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Life cycle environmental impacts of high and low intensification pasture-based milk production systems: a case study of the Waikato region, New Zealand.

journal contribution
posted on 2023-05-03, 21:22 authored by Jeerasak Chobtang, Stewart LedgardStewart Ledgard, Sarah J McLaren, Daniel Donaghy
Intensification of pasture-based dairy farming systems is usually associated with increased use of off-farm inputs to increase milk production per hectare, and additional environmental impacts may be associated with upstream production and delivery of these off-farm inputs. The objective of this study was to compare two levels of dairy farming intensification (i.e. high versus low) in pasture-based milk production systems with respect to (i) farm production and (ii) life cycle environmental indicators. The study considered 53 dairy farms in the Waikato region, New Zealand. Three farm attributes (stocking rate, amount of brought-in feeds and amount of nitrogen fertilizer used) were used to define a level of farming intensification (Intensification Index) for each dairy farm. The upper and lower quartiles of the dairy farms ranked on their Intensification Indices were chosen to represent high and low intensification groups, respectively. Twelve midpoint environmental indicators of the dairy systems were assessed using attributional Life Cycle Assessment with one kg of fat- and protein-corrected milk as a functional unit and a cradle-to-farm gate perspective as a system boundary. Compared with the low intensification group, the high intensification group had (on a per hectare basis) higher (P < 0.001) stocking rate, total brought-in feeds and nitrogen fertilizer use, which led to greater milk yield per cow (P < 0.01) and per hectare (P < 0.001). The different levels of farming intensification did not affect total feed conversion efficiency (P > 0.05). However, for the high intensification group, the results for 10 out of 12 environmental indicators per kg of fat- and protein-corrected milk were higher (P < 0.05) than those in the low intensification group. The main drivers for the increases in most environmental indicator results were the production of brought-in feeds, manufacturing of agrichemicals and transportation of off-farm inputs for use on dairy farms. In contrast, increased pasture intake was negatively correlated (P < 0.05) with all environmental impacts, indicating that efficient pasture management is also critical to mitigate environmental impacts. In conclusion, while an increase in intensification of pasture-based dairy farming systems led to increased milk production per cow and per hectare, it also resulted in increased environmental impacts for most indicators. Apart from increased resource use efficiency, increased pasture utilization efficiency is a promising measure to improve environmental sustainability of pasture-based dairy farming systems.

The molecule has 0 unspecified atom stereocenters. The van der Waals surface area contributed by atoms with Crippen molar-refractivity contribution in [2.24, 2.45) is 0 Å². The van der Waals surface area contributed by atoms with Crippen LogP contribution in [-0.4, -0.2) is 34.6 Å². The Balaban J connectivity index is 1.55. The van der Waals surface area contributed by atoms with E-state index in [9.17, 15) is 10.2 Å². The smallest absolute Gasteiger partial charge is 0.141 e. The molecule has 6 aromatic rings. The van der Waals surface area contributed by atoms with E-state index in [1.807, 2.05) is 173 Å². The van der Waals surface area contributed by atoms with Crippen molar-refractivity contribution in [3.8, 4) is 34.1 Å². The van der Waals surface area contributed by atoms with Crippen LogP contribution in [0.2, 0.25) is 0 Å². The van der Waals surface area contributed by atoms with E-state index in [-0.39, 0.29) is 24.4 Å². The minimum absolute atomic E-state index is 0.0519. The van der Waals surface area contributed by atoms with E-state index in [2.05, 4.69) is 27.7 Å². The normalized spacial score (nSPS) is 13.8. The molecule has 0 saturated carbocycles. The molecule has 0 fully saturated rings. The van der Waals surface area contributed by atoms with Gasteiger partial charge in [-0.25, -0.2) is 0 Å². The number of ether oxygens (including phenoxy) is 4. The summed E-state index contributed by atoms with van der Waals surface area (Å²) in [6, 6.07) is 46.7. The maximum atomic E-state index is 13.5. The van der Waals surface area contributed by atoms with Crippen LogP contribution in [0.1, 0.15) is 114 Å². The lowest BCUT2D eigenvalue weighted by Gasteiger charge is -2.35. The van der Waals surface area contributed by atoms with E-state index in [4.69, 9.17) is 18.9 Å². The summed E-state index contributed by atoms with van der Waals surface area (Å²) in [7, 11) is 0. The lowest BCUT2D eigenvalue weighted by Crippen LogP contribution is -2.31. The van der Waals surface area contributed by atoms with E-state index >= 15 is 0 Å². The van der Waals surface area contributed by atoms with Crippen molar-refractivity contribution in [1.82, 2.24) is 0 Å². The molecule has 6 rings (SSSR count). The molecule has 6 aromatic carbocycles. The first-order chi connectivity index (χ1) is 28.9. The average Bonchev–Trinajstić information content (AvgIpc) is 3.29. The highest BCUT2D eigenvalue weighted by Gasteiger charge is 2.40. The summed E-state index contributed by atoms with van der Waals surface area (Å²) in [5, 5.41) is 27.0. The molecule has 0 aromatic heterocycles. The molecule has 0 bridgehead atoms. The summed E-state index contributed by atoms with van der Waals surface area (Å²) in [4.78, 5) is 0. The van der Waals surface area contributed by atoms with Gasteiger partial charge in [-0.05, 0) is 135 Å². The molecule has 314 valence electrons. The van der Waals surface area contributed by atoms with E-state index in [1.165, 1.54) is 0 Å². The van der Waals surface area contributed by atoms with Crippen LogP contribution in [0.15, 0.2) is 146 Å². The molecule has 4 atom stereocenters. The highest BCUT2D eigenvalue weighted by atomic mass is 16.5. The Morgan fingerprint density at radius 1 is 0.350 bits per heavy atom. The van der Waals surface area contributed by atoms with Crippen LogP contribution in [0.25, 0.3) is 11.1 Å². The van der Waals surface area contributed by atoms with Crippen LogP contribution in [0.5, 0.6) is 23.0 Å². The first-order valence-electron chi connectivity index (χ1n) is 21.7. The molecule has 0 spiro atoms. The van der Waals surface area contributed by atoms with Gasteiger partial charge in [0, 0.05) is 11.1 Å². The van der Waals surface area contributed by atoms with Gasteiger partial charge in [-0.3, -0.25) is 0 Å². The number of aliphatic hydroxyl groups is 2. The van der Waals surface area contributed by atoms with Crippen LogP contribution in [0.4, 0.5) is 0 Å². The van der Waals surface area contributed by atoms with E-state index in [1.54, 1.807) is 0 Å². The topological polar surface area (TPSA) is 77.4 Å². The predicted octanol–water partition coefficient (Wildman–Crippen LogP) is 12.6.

Rights statement

© 2016 Elsevier Ltd. All rights reserved.


  • English

Does this contain Māori information or data?

  • No



Journal title

Journal of Cleaner Production




Chobtang, J., Ledgard, S. F., McLaren, S. J., & Donaghy, D. J. (2017). Life cycle environmental impacts of high and low intensification pasture-based milk production systems: a case study of the Waikato region, New Zealand. Journal of Cleaner Production, 140(2), 664–674. doi:10.1016/j.jclepro.2016.06.079

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